Friday, December 15, 2017


photo by author

this quiet
with an edge,
a vibration,
an echo still
in air and ear,
an energy,

an electricity,
a current,
a nerve stretched like cat gut across a fret
the way I hold my breath
and wait
for the slap
the words
the threat 
to be sent back,
as if back is a place,
wherever the fuck the damaged come from

Tuesday, December 5, 2017

To count all the stars in the night sky*

Based on Our Little Roses, an all-girl orphanage in San Pedro Sula, Honduras.

The priest envisions his arms splay wide open,

the children welcome him; he hugs them,

lifts them toward heaven for god's blessings.

But these girls stand back, they hesitate,

their trust broken, unprotected,

they bond with one another, sisters, 

not by blood, but by survival.

Fearful their feelings may slip

beneath smiles and laughter,

they hold them close, 

fistfuls of pain--

abuse, abandonment and lies.

Father Reece brings them poetry, 

believing in transformation,

he pushes, they pull, see-sawing.

He shares poems from his memory,

they listen, they repeat,

they recite in a Latin rhythm,

they write lines, 

own their words,

stronger than weapons,

entwining anger, hurt, hope.

Father Reece readies to leave,

secrets spoken, acceptance hard-won.

Serendipity, a higher power 

leads them to one another,

the hands of the girls opening

to count all the stars in the night sky.

*Title inspired by
Aylin, “Counting”, from Counting Time like People Count Stars, edited by Spencer Reece,
 Tia Chucha Press, 2017.

Wednesday, November 15, 2017

present tense

A minor fender-bender,
scrapes and scratches,
but something is off,
something else,
days slipping away,
like motion propelling
my car into another’s bumper,
despite brakes, not stopping.

The river’s surface unbroken,
not a breath,
the voice of the current speaks,
“I will take you,
every stroke, every muscle,
every sip of air,
breaking you across my rocks,
depositing what’s left
far from the bank.”

Tragedy arrives

in bundles, stacks,
the sound of the word
wearing out,
the meaning thinning, 
again, again,
once crisp, 
we need less tragedy,
needless tragedy
needless tragedy

Tuesday, October 31, 2017

Hollows of Hollywood

At Hollywood today, cars pass by,
carrying the looking-lost,
grave stones designed for two, 
hold one, waiting for the other.
No poetry to soothe,
no liquor to lull,
no angel to guard,
no dog to protect,
living and dead seeking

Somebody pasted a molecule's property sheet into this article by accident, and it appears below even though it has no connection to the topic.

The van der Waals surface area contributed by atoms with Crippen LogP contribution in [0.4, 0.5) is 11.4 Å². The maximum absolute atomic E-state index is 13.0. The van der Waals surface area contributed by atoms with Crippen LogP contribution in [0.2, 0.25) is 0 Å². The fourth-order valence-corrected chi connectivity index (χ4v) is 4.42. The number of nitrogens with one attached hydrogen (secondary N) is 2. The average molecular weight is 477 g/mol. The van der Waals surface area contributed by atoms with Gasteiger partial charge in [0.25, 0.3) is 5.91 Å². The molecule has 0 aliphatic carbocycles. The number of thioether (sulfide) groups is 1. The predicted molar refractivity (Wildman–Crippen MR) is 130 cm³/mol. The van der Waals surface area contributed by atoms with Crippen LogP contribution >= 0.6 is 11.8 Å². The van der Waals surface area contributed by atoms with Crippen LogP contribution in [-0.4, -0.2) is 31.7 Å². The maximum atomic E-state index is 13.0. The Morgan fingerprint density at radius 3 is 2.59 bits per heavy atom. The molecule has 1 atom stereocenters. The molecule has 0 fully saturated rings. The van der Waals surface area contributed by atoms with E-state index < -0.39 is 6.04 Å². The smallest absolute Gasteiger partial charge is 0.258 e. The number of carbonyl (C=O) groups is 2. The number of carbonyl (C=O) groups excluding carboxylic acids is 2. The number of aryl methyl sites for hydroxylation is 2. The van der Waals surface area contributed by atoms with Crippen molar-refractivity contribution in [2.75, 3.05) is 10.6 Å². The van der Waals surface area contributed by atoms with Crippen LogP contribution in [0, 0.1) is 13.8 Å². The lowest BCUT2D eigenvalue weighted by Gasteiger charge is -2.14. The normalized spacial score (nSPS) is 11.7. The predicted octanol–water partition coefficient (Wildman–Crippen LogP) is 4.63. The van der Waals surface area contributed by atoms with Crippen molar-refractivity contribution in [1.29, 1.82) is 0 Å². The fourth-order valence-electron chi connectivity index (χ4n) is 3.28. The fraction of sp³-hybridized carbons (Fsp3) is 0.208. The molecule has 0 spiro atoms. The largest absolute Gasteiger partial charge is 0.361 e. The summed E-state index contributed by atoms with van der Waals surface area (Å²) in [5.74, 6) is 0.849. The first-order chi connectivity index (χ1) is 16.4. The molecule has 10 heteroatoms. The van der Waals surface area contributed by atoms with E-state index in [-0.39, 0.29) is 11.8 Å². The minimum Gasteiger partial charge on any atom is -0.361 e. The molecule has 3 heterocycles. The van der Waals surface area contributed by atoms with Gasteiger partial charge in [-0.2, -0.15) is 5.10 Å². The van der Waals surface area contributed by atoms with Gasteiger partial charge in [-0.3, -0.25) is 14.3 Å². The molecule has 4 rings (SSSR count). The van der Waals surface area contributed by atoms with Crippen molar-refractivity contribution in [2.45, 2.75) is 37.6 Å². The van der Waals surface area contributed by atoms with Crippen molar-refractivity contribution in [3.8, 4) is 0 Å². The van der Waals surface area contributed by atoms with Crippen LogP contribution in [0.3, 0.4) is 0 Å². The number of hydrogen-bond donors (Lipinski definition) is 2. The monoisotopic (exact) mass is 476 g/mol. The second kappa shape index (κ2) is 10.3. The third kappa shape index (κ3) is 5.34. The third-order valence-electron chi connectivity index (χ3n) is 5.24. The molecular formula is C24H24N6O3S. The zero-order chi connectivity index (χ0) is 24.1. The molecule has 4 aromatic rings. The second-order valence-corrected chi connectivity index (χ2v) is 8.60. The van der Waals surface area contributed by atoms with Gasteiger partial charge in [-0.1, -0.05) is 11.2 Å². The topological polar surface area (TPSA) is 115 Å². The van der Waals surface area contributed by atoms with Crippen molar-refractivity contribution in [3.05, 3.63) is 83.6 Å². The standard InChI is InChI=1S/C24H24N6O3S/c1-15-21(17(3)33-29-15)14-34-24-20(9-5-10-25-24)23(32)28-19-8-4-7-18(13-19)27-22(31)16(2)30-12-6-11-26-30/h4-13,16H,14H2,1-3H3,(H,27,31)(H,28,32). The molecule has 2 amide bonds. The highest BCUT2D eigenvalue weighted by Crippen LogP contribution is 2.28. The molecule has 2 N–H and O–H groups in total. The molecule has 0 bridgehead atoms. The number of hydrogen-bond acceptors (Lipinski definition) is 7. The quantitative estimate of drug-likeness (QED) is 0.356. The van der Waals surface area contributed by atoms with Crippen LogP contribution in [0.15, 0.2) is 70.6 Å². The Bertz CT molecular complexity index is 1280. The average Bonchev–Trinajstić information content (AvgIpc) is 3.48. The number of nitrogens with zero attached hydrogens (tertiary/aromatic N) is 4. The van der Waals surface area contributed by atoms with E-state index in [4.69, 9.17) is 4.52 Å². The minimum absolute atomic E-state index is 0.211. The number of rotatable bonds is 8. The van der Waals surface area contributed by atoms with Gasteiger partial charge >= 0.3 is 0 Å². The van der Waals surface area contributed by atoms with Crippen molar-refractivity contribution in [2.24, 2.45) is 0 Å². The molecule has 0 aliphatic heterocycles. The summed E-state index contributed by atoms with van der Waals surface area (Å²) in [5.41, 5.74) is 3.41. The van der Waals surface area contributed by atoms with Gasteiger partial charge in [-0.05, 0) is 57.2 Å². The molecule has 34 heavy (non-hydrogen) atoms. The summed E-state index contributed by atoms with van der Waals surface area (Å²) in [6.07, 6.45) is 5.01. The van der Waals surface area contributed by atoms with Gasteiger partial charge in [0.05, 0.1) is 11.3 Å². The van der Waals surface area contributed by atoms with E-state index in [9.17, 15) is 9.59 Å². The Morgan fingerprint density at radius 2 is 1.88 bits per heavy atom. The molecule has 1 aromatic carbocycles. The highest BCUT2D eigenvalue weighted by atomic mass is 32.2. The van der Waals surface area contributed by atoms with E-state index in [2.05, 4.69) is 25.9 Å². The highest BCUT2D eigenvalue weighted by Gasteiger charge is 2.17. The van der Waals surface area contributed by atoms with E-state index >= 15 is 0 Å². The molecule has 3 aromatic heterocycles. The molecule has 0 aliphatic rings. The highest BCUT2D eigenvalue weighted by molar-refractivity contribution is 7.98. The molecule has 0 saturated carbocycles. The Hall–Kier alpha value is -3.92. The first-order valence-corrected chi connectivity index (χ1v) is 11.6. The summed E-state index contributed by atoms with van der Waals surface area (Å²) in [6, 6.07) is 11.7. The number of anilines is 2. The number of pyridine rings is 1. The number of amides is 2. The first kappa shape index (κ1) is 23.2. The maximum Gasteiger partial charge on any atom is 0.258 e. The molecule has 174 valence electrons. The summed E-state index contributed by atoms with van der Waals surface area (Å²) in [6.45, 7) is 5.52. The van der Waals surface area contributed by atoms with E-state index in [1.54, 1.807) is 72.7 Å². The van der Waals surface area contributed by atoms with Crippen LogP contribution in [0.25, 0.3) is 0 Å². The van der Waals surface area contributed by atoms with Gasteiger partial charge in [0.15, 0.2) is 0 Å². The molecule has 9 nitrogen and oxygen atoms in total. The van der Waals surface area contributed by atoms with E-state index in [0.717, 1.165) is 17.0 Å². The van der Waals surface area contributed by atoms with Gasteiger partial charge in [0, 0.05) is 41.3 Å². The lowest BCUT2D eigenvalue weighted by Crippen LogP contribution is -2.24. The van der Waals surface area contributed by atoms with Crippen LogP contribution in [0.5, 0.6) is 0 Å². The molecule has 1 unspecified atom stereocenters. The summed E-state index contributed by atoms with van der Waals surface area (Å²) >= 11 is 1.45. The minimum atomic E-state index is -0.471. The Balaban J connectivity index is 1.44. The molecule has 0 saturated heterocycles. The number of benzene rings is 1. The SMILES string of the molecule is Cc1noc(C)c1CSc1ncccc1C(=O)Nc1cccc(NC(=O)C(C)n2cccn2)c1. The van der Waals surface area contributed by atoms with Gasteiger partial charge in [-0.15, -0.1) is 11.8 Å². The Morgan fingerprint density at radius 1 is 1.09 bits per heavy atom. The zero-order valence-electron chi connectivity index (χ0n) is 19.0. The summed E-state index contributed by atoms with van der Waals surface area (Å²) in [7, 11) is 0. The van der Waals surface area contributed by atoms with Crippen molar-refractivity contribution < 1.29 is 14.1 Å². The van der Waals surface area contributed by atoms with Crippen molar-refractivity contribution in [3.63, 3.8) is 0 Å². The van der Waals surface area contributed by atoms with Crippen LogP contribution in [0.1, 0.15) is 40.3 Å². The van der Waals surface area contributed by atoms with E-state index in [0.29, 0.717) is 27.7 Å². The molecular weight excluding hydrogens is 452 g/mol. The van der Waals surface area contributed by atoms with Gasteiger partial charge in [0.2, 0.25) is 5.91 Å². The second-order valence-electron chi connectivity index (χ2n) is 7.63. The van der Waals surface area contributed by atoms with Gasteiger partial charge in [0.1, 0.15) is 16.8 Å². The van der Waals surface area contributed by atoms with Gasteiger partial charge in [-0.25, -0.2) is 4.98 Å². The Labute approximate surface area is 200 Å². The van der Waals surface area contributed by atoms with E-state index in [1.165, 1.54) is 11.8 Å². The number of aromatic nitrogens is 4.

Solitude is breaking me,
as pieces fall,
baring inner hollows.

Tuesday, October 10, 2017

Sometimes a roof is more than just a roof*

Mortality is packaged in blocks of twenty,

the average age of a well-laid roof.

Time for a new one, my husband says with a smile,

our last.

I panic at this structural truth,

it cues cold flesh, cold earth, cold stone,



Sleep not to be trusted,

with its disturbing dreamery,

ceaseless cauchemars*,


Reality leaching into my bones,

an expiration date, an endgame

to become vagueries

in the memories of a few,

and as they pass,

no longer.

Like the shell of a butter-bean,


*From the French, cauchemar, nightmare.

Friday, October 6, 2017

The Fog of War*

The transport dropped him in Vietnam,

holding an M-16 and ammo,

his crisp idealism and best intentions.

But the wash of rice paddies,

sweat, curls of chemical smoke

released machine-pressed creases,

wilted fabric, olive dulled to brown.

And the line,

the line not to cross

into shades of camouflage,

colors of humanity among the bodies.

War on the edge

of senseless,

blades whirred,

dust kicked up

like clouds of doubt in his mind.

Victories ash-gray grit between his teeth,

mud the color of blood sucked at his boots;

elephant grass so tall, so thick, so sharp

cut his hands, his arms,

criss-crossed his face,

his mortality marked with “X”s.

Fifty years have passed,

the puzzle pieces, the same,

the numbers, the same.

Veterans hold their stories close.

There’s time 


for what cannot be measured,



to speak their words.

*From the German, 1896, Nebel des Kreiges. Term used to capture the ambiguities of the battlefield.

Friday, September 1, 2017

when the tree guy says six more years

We stare at the pine tree in our yard,

its height and breadth,

from Christmas years ago,

hung with ornaments of love&hope.

They say summer is passing,

so we have it trimmed and shaped,

as if we cannot brave the lost, the never to be,

our time shaved down so close.

Cicadas' sound eases afternoons,

white noise soothes into sleep,

we remember the smell of sweet sap,

how it stuck to our fingers, close to each other.